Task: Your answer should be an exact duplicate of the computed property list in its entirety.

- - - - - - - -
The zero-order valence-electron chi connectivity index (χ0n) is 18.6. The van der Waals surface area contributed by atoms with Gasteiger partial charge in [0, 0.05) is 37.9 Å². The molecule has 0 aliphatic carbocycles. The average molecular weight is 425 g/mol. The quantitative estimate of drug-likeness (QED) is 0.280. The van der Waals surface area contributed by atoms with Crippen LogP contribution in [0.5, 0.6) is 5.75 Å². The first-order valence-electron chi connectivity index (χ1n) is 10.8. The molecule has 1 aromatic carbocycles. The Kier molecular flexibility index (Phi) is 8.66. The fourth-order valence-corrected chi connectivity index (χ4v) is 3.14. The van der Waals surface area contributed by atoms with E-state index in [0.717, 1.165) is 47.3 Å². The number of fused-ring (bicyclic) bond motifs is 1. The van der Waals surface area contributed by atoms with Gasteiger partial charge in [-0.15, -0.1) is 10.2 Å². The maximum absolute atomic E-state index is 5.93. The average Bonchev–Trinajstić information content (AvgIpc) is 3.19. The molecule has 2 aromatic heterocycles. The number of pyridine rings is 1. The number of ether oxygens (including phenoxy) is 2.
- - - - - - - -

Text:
The zero-order valence-electron chi connectivity index (χ0n) is 18.6. The van der Waals surface area contributed by atoms with Gasteiger partial charge in [0, 0.05) is 37.9 Å². The molecule has 0 aliphatic carbocycles. The average molecular weight is 425 g/mol. The quantitative estimate of drug-likeness (QED) is 0.280. The van der Waals surface area contributed by atoms with Crippen LogP contribution in [0.5, 0.6) is 5.75 Å². The first-order valence-electron chi connectivity index (χ1n) is 10.8. The molecule has 1 aromatic carbocycles. The Kier molecular flexibility index (Phi) is 8.66. The fourth-order valence-corrected chi connectivity index (χ4v) is 3.14. The van der Waals surface area contributed by atoms with E-state index in [0.717, 1.165) is 47.3 Å². The number of fused-ring (bicyclic) bond motifs is 1. The van der Waals surface area contributed by atoms with Gasteiger partial charge in [-0.15, -0.1) is 10.2 Å². The maximum absolute atomic E-state index is 5.93. The average Bonchev–Trinajstić information content (AvgIpc) is 3.19. The molecule has 2 aromatic heterocycles. The number of pyridine rings is 1. The number of ether oxygens (including phenoxy) is 2.